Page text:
Another show riffing on the same basic genre is Bones. We didn’t watch this for ages, but have started catching up with it: it’s oddly clunky but quite endearing, and the two leads work well together. Boreanaz is basically called upon to be laconic and long-suffering with every fibre of his being, and fortunately that’s well within his comfort zone. We’ve only seen the first few episodes, so the show is still in the painful early stage where the characters feel the need to explain their backstory to one another on a ten minute rotation. Also it has a 3D holographic display which does realtime simulations of things in the most ridiculous detail. But we’ll overlook that because it’s that kind of show.

And House continues to be massively entertaining and funnier than most comedies, if slightly less plausible than all of the above shows put together. But it doesn’t matter because it’s that kind of show. It’s like there are two kinds of television – the quality kind where I actually care when it’s crap, and the potboiler kind that amiably passes the time which can get away with all sorts of liberties1. With House the characters are king, and if the plot happens to be a formulaic mass of contrivance, illogic and bad science well, er – look! Hugh Laurie!

1 I suspect that Doctor Who has one foot in each camp.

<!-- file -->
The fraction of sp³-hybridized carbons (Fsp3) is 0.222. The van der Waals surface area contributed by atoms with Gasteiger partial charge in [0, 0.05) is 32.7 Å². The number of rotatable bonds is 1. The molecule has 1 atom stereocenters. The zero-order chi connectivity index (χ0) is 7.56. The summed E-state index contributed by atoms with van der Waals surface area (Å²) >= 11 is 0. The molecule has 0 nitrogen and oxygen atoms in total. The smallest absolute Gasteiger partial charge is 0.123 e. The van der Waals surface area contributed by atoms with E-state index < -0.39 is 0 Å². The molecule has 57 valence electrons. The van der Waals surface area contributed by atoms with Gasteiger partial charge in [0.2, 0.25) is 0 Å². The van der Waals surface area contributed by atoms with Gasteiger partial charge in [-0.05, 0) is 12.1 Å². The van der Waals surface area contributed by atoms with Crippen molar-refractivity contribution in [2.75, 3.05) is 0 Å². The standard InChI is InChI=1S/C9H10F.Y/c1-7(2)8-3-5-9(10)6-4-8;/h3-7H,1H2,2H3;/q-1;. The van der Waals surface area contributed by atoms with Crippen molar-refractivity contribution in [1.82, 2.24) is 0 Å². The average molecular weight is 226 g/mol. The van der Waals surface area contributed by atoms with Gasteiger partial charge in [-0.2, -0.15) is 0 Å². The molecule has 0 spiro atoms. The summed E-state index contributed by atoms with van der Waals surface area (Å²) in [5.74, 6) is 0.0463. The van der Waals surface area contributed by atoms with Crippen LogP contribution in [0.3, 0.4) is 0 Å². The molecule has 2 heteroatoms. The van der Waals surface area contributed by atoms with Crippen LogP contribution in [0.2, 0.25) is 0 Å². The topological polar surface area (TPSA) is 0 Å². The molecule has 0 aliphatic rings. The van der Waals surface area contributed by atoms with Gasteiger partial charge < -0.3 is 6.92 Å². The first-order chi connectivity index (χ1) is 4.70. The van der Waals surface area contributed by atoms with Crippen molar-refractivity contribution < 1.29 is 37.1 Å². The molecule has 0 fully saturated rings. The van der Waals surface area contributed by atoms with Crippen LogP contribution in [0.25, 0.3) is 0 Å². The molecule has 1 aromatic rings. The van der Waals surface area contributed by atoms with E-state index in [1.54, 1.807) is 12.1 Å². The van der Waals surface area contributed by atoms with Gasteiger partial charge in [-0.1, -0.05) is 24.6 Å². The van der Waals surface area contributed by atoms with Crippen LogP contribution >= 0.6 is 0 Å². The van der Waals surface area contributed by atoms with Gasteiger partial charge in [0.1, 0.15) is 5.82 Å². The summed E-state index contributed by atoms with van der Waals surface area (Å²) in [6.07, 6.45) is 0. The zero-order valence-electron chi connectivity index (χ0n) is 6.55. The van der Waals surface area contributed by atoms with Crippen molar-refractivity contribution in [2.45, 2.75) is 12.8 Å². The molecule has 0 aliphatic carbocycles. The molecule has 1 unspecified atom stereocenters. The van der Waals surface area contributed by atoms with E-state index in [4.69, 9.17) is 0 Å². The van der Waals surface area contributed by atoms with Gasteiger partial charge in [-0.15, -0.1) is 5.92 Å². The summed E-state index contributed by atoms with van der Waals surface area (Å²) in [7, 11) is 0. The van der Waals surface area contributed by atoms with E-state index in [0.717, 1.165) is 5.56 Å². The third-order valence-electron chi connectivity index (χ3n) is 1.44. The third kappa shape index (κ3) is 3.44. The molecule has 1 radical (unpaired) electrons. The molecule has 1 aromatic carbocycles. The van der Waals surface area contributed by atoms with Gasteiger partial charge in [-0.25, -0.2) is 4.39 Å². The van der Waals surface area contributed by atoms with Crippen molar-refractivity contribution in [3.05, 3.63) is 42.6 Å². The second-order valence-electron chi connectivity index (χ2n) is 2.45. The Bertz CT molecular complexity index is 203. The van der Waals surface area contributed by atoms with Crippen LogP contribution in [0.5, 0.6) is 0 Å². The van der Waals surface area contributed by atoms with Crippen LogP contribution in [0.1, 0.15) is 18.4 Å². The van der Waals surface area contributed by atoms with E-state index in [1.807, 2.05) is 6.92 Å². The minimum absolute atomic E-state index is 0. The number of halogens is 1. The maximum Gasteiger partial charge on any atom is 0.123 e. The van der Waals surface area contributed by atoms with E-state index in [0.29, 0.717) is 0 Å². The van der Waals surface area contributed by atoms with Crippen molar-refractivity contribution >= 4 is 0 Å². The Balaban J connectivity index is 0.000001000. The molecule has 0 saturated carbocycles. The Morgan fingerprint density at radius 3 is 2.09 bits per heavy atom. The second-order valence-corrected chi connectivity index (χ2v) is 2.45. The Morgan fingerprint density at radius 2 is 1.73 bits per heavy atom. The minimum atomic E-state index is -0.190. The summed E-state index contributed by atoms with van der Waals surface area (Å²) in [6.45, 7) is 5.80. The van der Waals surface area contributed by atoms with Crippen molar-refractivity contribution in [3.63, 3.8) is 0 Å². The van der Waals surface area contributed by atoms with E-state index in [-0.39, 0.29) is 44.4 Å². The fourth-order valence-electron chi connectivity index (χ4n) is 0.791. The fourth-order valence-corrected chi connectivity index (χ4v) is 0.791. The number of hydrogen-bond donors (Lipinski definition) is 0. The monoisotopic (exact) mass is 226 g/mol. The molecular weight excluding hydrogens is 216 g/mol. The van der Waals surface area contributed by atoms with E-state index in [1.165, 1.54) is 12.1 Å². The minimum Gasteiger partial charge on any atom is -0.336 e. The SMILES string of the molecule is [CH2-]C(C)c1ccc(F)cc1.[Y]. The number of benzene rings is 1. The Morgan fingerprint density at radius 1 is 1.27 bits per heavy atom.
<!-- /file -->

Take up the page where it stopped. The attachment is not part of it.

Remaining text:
Useful dates for the diary

US TV seasons are about to resume…

Battlestar Galactica (Season 2) – Fri 6th Jan
(Also S2 starts on Sky One on Tue 10th Jan at 9 p.m.)
Stargate: SG-1 (Season 9) – Fri 6th Jan
Stargate Atlantis (Season 2) – Fri 6th Jan
The West Wing (Season 7) – Sun 8th Jan
House, M.D. (Season 2) – Tue 10th Jan
Lost (Season 2) – Wed 11th Jan
Veronica Mars (Season 2) – Wed 18th Jan (Woo!)

We’re waiting for House to show up on UK telly, and we’ve given up on Lost. Who knows why we’re still watching Stargate Atlantis. Meanwhile on UK TV, Sky One are airing the new CSI-tinged show with David Boreanaz in it, Bones, on Thur 12th Jan at 10 p.m.

Me again

There is a really deeply spiffy interview with Joss Whedon here which is worth your time. Lots of in depth discussion about his contribution to films in general, including Toy Story, Speed, Wonder Woman and of course Serenity, with no significant spoilers that I’ve noticed.

EDIT: …and Batman, and Global Frequency, and Iron Man, and Powers, and….

EDIT 2: …and House, and Veronica Mars… phew! Long interview.